During this session, Dr Oliver Pack, Fertility Specialist at IVF-Life Alicante explained uterine and ovarian rejuvenation with advanced techniques using PRP (Platelet-Rich Plasma), how it works, its indications and possible outcomes.
Dr Oliver Pack started by explaining that this innovative therapy harnesses the potential of growth factors to enhance tissue regeneration and has found applications across various medical fields.
PRGF, or autologous plasma, is derived from a patient’s own blood, ensuring a secure and side-effect-free treatment. This approach concentrates growth factors found in platelets, which play a crucial role in blood clotting. PRGF involves separating platelets from red and white blood cells, creating a potent plasma for therapeutic use.
Initially used in heart surgery in 1987 to regenerate heart muscle, PRGF has since found applications in various medical fields, including orthopedics, cosmetic and skin treatments, surgery, wound care, ophthalmology, neurosurgery, and even dentistry.
There are two types of PRGF—endometrial and ovarian. Endometrial PRGF is used to treat conditions like Asherman syndrome, adhesions, chronic endometritis, and implantation failure. Over time, it has been recognized for its impact on endometrial receptivity and embryo implantation, making it beneficial for patients facing recurrent implantation failure and miscarriage.
Ovarian PRGF can be used when the ovarian reserve is low. While it doesn’t rejuvenate the ovaries per se, it makes them more active. It increases the number of antral follicles, improving the potential for a higher egg yield during stimulation. This treatment is particularly relevant for premature ovarian failure, pre-menopause, and natural menopause.
The effectiveness of PRGF varies from patient to patient. Unfortunately, there are no definitive criteria to predict responsiveness. Therefore, patients and physicians need to consider the treatment carefully, understanding that success rates can range from 30% to 40%.
Ideal candidates for PRP in the ovaries are women with a low ovarian reserve but not extremely low. The treatment can double the number of eggs in these cases, making it a valuable option.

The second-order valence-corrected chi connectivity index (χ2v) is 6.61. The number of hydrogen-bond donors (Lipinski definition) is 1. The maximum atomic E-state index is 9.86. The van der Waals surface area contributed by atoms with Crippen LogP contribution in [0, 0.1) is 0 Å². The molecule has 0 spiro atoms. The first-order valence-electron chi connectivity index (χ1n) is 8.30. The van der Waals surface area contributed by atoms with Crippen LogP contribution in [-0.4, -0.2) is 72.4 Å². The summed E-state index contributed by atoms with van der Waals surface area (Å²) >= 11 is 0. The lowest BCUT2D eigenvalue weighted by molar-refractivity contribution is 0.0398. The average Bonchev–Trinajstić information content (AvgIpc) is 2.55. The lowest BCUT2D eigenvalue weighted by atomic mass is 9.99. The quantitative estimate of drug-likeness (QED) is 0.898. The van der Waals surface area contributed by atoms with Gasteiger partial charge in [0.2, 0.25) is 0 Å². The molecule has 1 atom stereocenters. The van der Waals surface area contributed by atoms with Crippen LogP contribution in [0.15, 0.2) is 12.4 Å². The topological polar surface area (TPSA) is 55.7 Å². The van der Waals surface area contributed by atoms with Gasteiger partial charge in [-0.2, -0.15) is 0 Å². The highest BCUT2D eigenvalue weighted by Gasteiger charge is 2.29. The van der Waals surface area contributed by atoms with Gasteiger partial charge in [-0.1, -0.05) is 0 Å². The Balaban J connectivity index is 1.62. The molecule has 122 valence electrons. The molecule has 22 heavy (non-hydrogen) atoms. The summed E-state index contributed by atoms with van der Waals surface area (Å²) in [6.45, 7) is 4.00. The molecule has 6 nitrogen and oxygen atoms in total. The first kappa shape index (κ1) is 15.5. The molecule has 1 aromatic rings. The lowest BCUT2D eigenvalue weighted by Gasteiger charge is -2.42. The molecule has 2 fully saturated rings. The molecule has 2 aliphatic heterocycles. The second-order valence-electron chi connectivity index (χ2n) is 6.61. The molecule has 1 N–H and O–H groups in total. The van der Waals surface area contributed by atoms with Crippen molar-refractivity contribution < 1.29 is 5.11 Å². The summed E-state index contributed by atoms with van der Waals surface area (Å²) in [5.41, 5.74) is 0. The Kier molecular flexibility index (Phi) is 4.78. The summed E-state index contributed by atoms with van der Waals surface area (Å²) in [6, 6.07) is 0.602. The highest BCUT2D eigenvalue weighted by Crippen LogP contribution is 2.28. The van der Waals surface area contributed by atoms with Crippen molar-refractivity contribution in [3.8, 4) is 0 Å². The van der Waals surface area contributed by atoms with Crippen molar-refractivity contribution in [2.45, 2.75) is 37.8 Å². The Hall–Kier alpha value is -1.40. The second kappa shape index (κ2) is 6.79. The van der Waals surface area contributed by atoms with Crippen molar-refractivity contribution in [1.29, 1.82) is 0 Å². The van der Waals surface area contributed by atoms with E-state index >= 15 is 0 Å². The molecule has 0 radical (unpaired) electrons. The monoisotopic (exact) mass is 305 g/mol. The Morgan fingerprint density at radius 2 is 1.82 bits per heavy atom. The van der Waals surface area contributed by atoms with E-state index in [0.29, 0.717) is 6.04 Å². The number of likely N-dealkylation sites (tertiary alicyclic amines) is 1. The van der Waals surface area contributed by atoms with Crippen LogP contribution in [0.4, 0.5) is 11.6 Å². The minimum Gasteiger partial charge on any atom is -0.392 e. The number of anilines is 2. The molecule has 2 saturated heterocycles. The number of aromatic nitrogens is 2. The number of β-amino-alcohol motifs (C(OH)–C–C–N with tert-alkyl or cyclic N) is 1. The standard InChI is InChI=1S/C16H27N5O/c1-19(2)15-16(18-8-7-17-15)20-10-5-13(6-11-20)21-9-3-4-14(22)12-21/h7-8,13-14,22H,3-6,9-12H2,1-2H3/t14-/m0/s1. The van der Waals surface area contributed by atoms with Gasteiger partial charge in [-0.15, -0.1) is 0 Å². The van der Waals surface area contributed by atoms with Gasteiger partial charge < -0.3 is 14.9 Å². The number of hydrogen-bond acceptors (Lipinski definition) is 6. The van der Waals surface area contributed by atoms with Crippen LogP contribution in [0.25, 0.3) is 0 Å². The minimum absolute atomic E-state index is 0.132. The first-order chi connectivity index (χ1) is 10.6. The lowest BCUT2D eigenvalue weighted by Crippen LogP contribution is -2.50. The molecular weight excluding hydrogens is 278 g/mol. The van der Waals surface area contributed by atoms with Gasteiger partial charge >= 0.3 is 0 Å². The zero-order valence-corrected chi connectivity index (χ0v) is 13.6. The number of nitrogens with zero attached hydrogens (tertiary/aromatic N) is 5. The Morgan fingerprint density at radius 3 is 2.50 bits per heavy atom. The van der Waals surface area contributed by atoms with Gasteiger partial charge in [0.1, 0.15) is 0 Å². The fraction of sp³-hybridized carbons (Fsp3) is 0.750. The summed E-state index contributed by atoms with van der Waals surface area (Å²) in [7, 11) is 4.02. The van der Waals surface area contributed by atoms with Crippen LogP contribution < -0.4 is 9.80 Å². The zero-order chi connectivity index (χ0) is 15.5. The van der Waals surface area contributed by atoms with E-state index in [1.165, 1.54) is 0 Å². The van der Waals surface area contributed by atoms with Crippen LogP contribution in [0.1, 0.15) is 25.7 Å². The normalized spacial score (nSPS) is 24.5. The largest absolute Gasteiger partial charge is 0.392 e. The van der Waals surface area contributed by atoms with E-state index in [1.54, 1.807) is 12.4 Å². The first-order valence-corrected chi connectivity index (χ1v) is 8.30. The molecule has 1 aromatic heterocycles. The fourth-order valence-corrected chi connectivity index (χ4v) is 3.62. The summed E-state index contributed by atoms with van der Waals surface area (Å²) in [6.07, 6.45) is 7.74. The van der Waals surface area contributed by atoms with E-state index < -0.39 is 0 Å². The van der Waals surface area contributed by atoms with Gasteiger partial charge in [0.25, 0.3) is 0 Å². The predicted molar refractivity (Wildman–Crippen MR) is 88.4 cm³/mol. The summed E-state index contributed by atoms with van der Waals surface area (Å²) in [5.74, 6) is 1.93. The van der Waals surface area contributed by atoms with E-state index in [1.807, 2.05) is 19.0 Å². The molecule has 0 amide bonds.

Best indications are women with an AMH between 0.5 and 3.5 picomoles per liter, where PRP can significantly increase the number of eggs.
A typical PRGF treatment involves infiltrating the PRGF during the first egg retrieval procedure. Patients may undergo between 2 and 4 IVF cycles, with each cycle spaced at least a month apart. This allows time for the PRGF to take effect. After collecting enough embryos, they are sent for pre-implantation genetic testing (PGT-A) to identify euploid embryos.
Patients may opt for embryo banking, aiming to collect multiple embryos and improve their chances of achieving pregnancy. The number of embryos needed depends on the patient’s age, fertility goals, and the likelihood of euploid embryos. It’s a strategy commonly introduced by couples seeking to have multiple children.
The quality of embryos largely depends on the female’s age. Euploid embryos significantly increase the chances of implantation, with rates ranging from 70% to 90%. The overall pregnancy rate remains high, although miscarriages can still occur, as is common in natural pregnancies.
In conclusion, PRGF therapy offers hope to women facing challenges related to uterine and ovarian health. While its effectiveness varies, it has shown promise in improving endometrial receptivity and stimulating follicular growth. Understanding its potential benefits and limitations is crucial when considering this innovative treatment.
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